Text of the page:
Cool Season Grasses: bluegrasses, fescues and ryegrasses are all cool season grasses. This grass type grows well in regions with cold winters and warm summers, and can stay green nearly all year long. In periods of drought, these grasses need to be watered or else they will enter a dormant period and turn brown.


Article originally posted by

TurfTips: How To Get Rid of Grub Worms In the Lawn

grub-worms-in-the-lawn-300x200When lawn grubs hatch they immediately begin to feed on plant roots, eventually destroying large patches of your lawn, especially when they exist in large numbers.Not only can these pests damage the lawn, but their presence also invites unwelcome wildlife that feed on lawn grubs – digging up patches of grass in search for them. Grub worms are the the larvae of Japanese beetles, are a disaster to any healthy lawn they invade. These C-shaped creatures are off-white in color with darker-colored heads.

Summer Treatments

Mid-summer is when Japanese beetles lay their eggs in sunny spots on a lawn. It’s time to act if you see signs of grubs. It’s also beneficial to take preventative measures if your lawn has fallen prey to grubs in the past. Adult Japanese beetles emerge from the soil and begin feeding on many types of plants and ornamentals, leaving skeletonized leaves.  Spraying adult beetles during the summer can prevent hundreds of eggs from being laid, which prevents hundreds of adult grubs from plaguing your lawn the next season.

Fall Treatments

Early autumn is the next best time to control your grub worm population, as this is when larvae are still small and are living close to the surface of your soil. Insecticides can be applied to the top of the soil to kill off both beetles and grubs.The eggs of the Japanese beetles hatch about 10 days after they are laid. The grubs feed from the beginning of August until late October. By the end of October, they are fully grown.

Winter Treatments

Grub damage may appear in home lawns from mid-September to November or from March to early May. However, for low-maintenance lawns, even if the turf is not killed from grub feeding, the thinned and weakened turf may be prone to weeds and drought stress. Also, remember that grubs survive the winter.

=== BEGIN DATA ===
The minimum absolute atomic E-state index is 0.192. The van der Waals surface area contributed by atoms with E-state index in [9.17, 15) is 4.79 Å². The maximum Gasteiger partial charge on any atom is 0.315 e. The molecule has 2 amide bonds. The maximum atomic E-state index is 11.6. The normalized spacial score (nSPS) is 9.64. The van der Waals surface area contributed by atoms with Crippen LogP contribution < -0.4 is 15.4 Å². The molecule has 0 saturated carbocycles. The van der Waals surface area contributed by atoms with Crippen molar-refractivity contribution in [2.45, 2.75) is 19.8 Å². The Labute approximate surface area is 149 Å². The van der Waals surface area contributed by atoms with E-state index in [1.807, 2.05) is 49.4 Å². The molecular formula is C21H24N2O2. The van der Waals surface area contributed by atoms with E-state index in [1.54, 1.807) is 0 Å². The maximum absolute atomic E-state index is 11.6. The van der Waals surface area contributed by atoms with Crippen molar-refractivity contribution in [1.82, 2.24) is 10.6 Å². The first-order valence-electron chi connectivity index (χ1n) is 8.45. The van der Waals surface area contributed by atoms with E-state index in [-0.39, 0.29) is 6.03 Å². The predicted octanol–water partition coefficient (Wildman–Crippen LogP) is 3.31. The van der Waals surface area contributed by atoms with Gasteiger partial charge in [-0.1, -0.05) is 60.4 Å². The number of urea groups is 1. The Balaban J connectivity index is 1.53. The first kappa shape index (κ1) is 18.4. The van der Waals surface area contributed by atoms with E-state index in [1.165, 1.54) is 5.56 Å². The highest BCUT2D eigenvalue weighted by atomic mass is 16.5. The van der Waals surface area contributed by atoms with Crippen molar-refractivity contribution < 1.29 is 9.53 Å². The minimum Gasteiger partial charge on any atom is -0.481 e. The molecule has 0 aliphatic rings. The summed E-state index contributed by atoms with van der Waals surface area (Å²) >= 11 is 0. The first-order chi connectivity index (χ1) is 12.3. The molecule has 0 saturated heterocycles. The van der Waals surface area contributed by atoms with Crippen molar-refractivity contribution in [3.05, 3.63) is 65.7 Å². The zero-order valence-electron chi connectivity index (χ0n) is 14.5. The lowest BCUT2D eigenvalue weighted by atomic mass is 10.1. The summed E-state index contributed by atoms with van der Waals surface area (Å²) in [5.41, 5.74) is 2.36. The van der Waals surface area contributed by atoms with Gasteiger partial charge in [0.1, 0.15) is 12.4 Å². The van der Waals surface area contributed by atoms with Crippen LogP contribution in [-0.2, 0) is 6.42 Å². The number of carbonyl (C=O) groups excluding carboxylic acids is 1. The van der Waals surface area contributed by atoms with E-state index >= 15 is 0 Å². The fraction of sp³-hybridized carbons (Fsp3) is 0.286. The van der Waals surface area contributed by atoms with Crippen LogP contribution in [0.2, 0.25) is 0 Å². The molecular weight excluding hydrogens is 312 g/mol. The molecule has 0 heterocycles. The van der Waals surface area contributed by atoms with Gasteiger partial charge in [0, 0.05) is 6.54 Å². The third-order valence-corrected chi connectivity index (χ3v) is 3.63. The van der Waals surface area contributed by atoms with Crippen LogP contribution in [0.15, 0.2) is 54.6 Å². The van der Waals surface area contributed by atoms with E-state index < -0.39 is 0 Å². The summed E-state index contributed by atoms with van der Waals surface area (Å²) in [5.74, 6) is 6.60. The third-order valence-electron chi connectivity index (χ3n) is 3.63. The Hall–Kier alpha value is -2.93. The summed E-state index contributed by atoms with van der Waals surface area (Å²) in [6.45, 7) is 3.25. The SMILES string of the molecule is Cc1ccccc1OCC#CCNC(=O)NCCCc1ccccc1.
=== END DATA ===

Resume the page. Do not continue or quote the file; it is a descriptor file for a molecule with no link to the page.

Spring Treatments

Spring is the least desirable season to treat for grubs. At this time of year, the bugs are much less susceptible to insecticides because they are larger in size and are not feeding. Frequent rainfalls can also wash away the treatments, rendering all your hard work futile. If you confirmed grub damage the previous fall or spring, meaning you found lots of grubs, then you may want to use a preventive insecticide for one or two years to build a more dense turf that will be tolerant of grubs. If you have treated for several years and you do not see evidence of grubs in your lawn or in the neighbor’s lawn, it may be time to stop treating. There is an erroneous philosophy being perpetuated that because we have Japanese beetles in the area, it is necessary to treat every year or your lawn will be damaged by grubs. This is not true. A well-maintained lawn can help prevent a number of lawn diseases and infestations, including grubs.

  • Avoid Overwatering – excessive rainfall and watering help grub eggs hatch. Avoid daily waterings.
  • Fertilize – Spring and Autumn fertilization are beneficial to your lawn and can encourage thick turf that will be less attractive to beetles.
  • Mow High – Beetles avoid longer grass when looking to lay their eggs. Keep your mower set to a higher level to avoid creating a hospitable environment for beetles.

We’ll work with you to ensure that your lawn is green, healthy, and grub-free.  Tennessee Turf Lawn Care Services helps residential and commercial clients with their lawns and landscaping all year ’round!